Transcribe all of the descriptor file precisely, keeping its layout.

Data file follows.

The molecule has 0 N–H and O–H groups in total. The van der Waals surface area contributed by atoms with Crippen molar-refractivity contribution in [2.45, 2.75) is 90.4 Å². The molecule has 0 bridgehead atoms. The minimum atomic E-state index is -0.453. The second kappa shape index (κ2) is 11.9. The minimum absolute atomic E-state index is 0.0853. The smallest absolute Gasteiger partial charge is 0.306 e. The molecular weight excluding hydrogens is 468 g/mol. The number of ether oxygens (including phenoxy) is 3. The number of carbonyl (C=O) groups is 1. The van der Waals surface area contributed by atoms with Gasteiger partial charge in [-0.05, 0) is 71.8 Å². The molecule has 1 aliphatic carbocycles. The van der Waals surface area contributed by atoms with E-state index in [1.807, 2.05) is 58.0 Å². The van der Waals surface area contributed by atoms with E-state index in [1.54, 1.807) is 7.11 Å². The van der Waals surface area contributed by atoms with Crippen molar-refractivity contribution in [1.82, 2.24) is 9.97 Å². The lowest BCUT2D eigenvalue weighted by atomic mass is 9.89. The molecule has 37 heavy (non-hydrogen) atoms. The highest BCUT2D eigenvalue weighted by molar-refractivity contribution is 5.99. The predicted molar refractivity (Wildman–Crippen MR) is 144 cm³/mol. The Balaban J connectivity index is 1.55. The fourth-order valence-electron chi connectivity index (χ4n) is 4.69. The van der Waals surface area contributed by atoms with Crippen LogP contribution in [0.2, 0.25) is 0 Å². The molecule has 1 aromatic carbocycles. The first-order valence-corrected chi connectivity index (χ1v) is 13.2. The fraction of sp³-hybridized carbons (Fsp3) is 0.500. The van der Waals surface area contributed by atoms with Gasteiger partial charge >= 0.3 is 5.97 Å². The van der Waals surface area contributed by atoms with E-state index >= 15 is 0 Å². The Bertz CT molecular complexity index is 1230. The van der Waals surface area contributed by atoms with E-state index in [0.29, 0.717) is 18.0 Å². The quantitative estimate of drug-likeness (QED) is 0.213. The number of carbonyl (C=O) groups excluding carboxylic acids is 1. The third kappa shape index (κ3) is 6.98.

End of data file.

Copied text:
The molecule has 0 N–H and O–H groups in total. The van der Waals surface area contributed by atoms with Crippen molar-refractivity contribution in [2.45, 2.75) is 90.4 Å². The molecule has 0 bridgehead atoms. The minimum atomic E-state index is -0.453. The second kappa shape index (κ2) is 11.9. The minimum absolute atomic E-state index is 0.0853. The smallest absolute Gasteiger partial charge is 0.306 e. The molecular weight excluding hydrogens is 468 g/mol. The number of ether oxygens (including phenoxy) is 3. The number of carbonyl (C=O) groups is 1. The van der Waals surface area contributed by atoms with Gasteiger partial charge in [-0.05, 0) is 71.8 Å². The molecule has 1 aliphatic carbocycles. The van der Waals surface area contributed by atoms with E-state index in [1.807, 2.05) is 58.0 Å². The van der Waals surface area contributed by atoms with E-state index in [1.54, 1.807) is 7.11 Å². The van der Waals surface area contributed by atoms with Crippen molar-refractivity contribution in [1.82, 2.24) is 9.97 Å². The lowest BCUT2D eigenvalue weighted by atomic mass is 9.89. The molecule has 37 heavy (non-hydrogen) atoms. The highest BCUT2D eigenvalue weighted by molar-refractivity contribution is 5.99. The predicted molar refractivity (Wildman–Crippen MR) is 144 cm³/mol. The Balaban J connectivity index is 1.55. The fourth-order valence-electron chi connectivity index (χ4n) is 4.69. The van der Waals surface area contributed by atoms with Crippen LogP contribution in [0.2, 0.25) is 0 Å². The molecule has 1 aromatic carbocycles. The first-order valence-corrected chi connectivity index (χ1v) is 13.2. The fraction of sp³-hybridized carbons (Fsp3) is 0.500. The van der Waals surface area contributed by atoms with Gasteiger partial charge >= 0.3 is 5.97 Å². The van der Waals surface area contributed by atoms with E-state index >= 15 is 0 Å². The Bertz CT molecular complexity index is 1230. The van der Waals surface area contributed by atoms with E-state index in [0.29, 0.717) is 18.0 Å². The quantitative estimate of drug-likeness (QED) is 0.213. The number of carbonyl (C=O) groups excluding carboxylic acids is 1. The third kappa shape index (κ3) is 6.98.